For Centuries, a vast network of coastal lights—like the ones that still tower over Garden and Loggerhead Keys—safely guided mariners away from shoals, reefs, and other potential hazards. In the present, we routinely rely upon weather radars, depth finders, satellite radios, and GPS to guard against peril as we navigate the vastness of the ocean. In the years ahead, however, rising sea levels will pose a significant challenge for low-lying coastal areas like the Dry Tortugas. In response, an effort is currently underway to build a new network of instrumentation that may help deliver us from new dangers ahead.
A Climate in Flux; A Troubled Coast
Our changing climate could drastically transform coastal areas in the coming century. Higher concentrations of atmospheric carbon dioxide may alter ocean chemistry to the detriment of some shellfish and plankton. Higher air temperatures and changing patterns of precipitation may change the composition and seasonal cycles of wildlife along the shore, including sea turtles, fish, and migratory birds. And a warming ocean could greatly hinder the survival of imperiled coastal species, including several types of coral found in the shallow waters of the Dry Tortugas.
But for coastal areas of only slight elevation, the most serious consequence of climate change will likely be sea level rise. A tide gauge operating on Key West since 1913 provides one of the longest instrument records in our hemisphere. Since that time, it has recorded an average of 2.36 mm of rise per year—a total of more than 9 inches over the past century. More importantly, scientific models suggest we are likely to experience an accelerated rate of sea level rise in the years ahead. Much like a spyglass might have helped mariners survey the waters ahead, tide gauges help bring long-term changes to our oceans into greater focus.
Variability & Local Conditions
Though global average sea level is clearly rising, the magnitude of rise is not equal across all areas. Observed changes to relative sea level can be highly variable due to the influence of prevailing ocean currents, the rise and fall of land masses, or the compaction of coastal sediments. Differences in the rate and magnitude of rise can be observed not only across continents, but also at much finer regional scales.
Although the data available from the Key West tide gauge is a good proxy for sea level rise in south Florida, the islands of the Dry Tortugas are located well over 70 miles away. Effective management of the park’s unique resources will require a more nuanced understanding of site specific trends over time, and the park has recently installed a new instrument to meet this ongoing need.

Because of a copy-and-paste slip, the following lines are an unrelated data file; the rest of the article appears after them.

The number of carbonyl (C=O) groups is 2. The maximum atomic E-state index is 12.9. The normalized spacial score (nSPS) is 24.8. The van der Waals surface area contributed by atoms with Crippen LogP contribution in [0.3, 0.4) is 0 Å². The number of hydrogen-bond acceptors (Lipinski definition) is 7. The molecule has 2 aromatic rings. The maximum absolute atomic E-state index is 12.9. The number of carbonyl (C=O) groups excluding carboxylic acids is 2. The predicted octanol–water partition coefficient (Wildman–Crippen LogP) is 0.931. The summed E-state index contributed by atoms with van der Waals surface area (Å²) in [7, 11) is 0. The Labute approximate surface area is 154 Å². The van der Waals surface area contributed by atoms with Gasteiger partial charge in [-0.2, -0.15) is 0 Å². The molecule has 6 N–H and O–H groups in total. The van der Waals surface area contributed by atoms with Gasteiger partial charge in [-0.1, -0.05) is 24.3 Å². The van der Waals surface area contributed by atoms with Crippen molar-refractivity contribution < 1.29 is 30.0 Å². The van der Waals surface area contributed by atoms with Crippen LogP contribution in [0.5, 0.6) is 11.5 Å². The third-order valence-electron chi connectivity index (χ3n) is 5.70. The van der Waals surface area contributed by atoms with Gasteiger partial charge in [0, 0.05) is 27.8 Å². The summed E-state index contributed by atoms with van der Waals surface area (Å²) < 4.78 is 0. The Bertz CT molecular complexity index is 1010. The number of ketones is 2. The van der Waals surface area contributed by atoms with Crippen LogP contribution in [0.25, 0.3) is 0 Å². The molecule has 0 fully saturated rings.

Gauging the Tides
A new tide gauge was recently installed on Garden Key, which will record reliable sea level data at Dry Tortugas for the first time.
The sensor selected for this task works on microwave technology, measuring the distance to the water by recording the time it takes a signal to go from the sensor to the water surface and return. This type of instrument is well suited for the Garden Key site since it is capable of accurately determining sea level even in the presence of waves, seagrass or large numbers of fish just below the surface. This type of sensor is considered very stable and has been used extensively at other tidally influenced water level stations around the globe.
Since the recording method is based on time, the sensor is also extremely stable, capable of delivering accurate values with very little maintenance for months to years. Information from the sensor is delivered via satellite to a NPS database where the data are reviewed for accuracy and further shared via the internet.
The addition of the new tide gauge at Dry Tortugas is part of a larger, national effort. Similar instruments are being installed at national park sites across the country to provide locally relevant data for long-term park planning.
What's at Stake?
Dry Tortugas National Park contains numerous resources of impressive beauty and significance. Because these treasures exist almost at the waterline, rising seas are likely to have a significant impact on their conservation over time.
Thus far, the wildlife of the area has managed to adapt to changing conditions, and the bricks and mortar of Fort Jefferson have somewhat withstood the assaults of wind and wave. But properly stewarding the park into the future will require diligently watching the surrounding waters over time. In the years ahead, the humble tide gauge may guide us more brilliantly than the flashing beacon of Loggerhead Light. A special thanks to the National Park Service for the information and pictures included in this application note. National Park Service U.S. Department of the Interior Dry Tortugas National Park P.O. Box 6208 Key West, FL 33041 Please visit for additional information on WaterLOG products.
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